A modern dictionary of Catholic terms, both common and obscure. Find accurate definitions of words and phrases.
Disclosure by God of himself and his will to the human race. The disclosure comes to human beings by way of communication, which implies the communicator, who is God; the receiver, who is the human being; and a transmitter or intermediary. Depending on the intermediary, there are in general two main forms of revelation, commonly called natural and supernatural.
If the intermediary is the world of space and time, the revelation is said to be natural. In this case, the natural world of creation is the medium through which God communicates himself to humankind. Moreover, humanity's natural use of reason is the means by which it attains the knowledge that God wishes to communicate. It is therefore natural twice over, once in the objective source from which human beings derive knowledge of God and divine things, and once again in the subjective powers that a person uses to appropriate what God is revealing in the universe into which huamnity has been place. In the Old Testament those are said to be "naturally stupid" who have "not known God and who, from the things that are seen, have not been able to discover Him-who-is or, by studying the works, have failed to recognized the Artificer" (Wisdom 13:1). And St. Paul affirmed: "Ever since God created the world his everlasting power and deity--however invisible--have been there for the mind to see in the things he has made" (Romans 1:20).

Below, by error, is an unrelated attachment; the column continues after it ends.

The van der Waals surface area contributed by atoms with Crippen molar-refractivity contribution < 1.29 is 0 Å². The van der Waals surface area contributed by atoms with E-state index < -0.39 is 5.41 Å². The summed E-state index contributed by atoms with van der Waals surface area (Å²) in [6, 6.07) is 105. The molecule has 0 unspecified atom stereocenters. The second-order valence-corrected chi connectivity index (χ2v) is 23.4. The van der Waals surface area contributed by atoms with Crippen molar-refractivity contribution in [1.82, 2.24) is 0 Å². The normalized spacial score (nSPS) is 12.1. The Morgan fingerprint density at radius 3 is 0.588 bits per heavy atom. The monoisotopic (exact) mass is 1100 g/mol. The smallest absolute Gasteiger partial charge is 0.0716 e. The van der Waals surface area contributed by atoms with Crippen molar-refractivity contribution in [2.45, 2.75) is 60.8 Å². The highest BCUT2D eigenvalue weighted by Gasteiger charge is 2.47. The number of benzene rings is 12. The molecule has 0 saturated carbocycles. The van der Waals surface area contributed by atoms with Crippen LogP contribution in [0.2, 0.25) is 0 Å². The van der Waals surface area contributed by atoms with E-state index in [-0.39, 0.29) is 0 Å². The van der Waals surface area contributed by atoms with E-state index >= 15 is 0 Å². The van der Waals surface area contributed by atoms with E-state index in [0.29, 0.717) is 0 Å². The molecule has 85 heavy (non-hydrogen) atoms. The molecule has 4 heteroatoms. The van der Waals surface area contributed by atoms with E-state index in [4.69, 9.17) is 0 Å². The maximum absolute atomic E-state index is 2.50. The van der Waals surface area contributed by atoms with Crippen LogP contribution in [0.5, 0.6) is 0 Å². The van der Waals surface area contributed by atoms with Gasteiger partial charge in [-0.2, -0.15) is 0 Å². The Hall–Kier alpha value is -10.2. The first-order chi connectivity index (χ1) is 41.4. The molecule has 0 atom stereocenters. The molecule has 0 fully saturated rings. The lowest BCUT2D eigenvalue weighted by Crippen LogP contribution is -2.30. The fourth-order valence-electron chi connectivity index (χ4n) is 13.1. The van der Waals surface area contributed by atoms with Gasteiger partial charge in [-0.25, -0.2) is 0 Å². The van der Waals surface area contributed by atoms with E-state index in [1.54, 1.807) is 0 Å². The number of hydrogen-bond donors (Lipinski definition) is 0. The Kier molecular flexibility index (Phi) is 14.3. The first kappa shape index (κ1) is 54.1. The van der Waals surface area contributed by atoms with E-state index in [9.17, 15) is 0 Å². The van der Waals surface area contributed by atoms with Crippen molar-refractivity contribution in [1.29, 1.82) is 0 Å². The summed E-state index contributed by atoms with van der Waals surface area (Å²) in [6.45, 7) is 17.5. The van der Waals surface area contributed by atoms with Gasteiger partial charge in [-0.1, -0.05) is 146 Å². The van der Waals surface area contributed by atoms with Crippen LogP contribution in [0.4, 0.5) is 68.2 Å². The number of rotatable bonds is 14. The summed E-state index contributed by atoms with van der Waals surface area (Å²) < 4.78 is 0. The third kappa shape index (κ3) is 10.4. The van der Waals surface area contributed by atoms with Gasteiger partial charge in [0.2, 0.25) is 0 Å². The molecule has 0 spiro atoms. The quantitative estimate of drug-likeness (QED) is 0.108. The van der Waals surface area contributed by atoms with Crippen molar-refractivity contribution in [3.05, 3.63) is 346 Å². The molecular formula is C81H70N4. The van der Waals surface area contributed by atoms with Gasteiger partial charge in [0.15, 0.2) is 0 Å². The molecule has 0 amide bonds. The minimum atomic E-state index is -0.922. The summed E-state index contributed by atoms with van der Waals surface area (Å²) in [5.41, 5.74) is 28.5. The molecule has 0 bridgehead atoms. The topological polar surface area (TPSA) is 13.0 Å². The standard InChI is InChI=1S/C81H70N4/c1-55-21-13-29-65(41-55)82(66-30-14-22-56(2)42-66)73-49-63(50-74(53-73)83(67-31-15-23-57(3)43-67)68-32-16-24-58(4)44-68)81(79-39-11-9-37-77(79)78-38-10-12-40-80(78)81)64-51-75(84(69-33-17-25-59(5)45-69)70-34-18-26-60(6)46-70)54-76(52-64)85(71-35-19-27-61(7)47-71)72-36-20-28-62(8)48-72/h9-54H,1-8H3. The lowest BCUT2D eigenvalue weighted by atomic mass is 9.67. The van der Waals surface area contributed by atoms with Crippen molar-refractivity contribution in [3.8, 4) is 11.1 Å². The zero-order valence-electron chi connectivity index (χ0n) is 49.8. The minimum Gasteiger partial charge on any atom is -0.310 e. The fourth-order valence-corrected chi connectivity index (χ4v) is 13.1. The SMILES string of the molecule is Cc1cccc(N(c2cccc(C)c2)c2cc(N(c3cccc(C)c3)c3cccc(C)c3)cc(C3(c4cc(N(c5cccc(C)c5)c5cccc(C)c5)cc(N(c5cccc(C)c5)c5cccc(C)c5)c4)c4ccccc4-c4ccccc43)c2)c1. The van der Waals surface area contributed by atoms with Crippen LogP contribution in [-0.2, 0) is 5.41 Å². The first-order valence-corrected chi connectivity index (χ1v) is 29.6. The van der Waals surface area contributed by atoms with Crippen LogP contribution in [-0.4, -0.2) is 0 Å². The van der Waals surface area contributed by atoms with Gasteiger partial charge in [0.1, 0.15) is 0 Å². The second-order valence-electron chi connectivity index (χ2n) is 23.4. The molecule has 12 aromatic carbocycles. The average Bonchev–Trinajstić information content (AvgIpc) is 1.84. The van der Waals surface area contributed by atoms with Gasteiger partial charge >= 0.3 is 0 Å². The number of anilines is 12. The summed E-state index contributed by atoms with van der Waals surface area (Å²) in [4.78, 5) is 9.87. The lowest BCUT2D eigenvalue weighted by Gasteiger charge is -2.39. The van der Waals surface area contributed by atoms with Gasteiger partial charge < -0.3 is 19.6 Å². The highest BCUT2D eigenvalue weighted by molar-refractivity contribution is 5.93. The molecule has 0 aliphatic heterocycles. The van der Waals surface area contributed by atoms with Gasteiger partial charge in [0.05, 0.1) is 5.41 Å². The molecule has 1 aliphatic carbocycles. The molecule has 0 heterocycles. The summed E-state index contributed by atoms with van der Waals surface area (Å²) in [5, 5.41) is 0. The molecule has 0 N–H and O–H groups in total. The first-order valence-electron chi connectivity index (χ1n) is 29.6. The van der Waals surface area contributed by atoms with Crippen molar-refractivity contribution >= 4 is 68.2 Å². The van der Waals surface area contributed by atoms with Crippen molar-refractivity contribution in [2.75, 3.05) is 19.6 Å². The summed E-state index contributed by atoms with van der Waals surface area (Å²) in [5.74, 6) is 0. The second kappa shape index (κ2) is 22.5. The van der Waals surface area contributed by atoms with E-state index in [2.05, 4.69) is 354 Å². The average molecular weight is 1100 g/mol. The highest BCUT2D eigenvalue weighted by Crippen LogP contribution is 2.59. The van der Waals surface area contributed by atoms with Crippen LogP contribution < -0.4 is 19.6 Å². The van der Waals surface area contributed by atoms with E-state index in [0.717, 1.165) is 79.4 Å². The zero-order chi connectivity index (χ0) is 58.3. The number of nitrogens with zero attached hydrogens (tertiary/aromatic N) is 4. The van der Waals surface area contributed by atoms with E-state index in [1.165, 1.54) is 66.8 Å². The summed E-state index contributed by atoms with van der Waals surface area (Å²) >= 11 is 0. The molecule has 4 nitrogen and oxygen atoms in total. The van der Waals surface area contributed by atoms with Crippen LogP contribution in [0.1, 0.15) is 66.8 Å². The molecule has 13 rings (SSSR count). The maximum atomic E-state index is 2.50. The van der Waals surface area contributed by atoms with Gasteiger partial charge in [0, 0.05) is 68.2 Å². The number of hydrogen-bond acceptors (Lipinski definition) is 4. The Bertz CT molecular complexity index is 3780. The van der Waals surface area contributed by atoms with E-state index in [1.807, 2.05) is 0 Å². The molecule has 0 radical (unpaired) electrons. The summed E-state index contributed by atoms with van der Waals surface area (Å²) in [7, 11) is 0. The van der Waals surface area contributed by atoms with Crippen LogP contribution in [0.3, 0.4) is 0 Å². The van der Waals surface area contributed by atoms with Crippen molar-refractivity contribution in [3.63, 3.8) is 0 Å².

Supernatural revelation begins where natural revelation ends. It is in the character of grace from God who has decided to communicate himself in a manner that far exceeds his manifestation through nature. The Scriptures call this form of communication a divine speech and refer to God as speaking to humankind. There are two levels of this supernatural revelation, as capsulized by the author of Hebrews: "At various times in the past and in various ways, God spoke to our ancestors through the prophets; but in our own time, the last days, he has spoken to us through his Son, the son that he has appointed to inherit everything and through whom he made everything ther is. He is the radiant light of God's glory and the perfect copu of his nature (Hebrews 1:1-2).
The difference between these two kinds of supernatural communication lies in the fact that, before Christ, God spoke indeed but still indirectly through the prophets who were inspired to tell others what Yahweh had told them. In the person of Christ, however, it was no longer God speaking merely through human seers chosen by him; it was God himself speaking as man to his fellow members of the human race. (Etym. Latin revelatio, an uncovering; revelation.)
All items in this dictionary are from Fr. John Hardon's Modern Catholic Dictionary, © Eternal Life. Used with permission.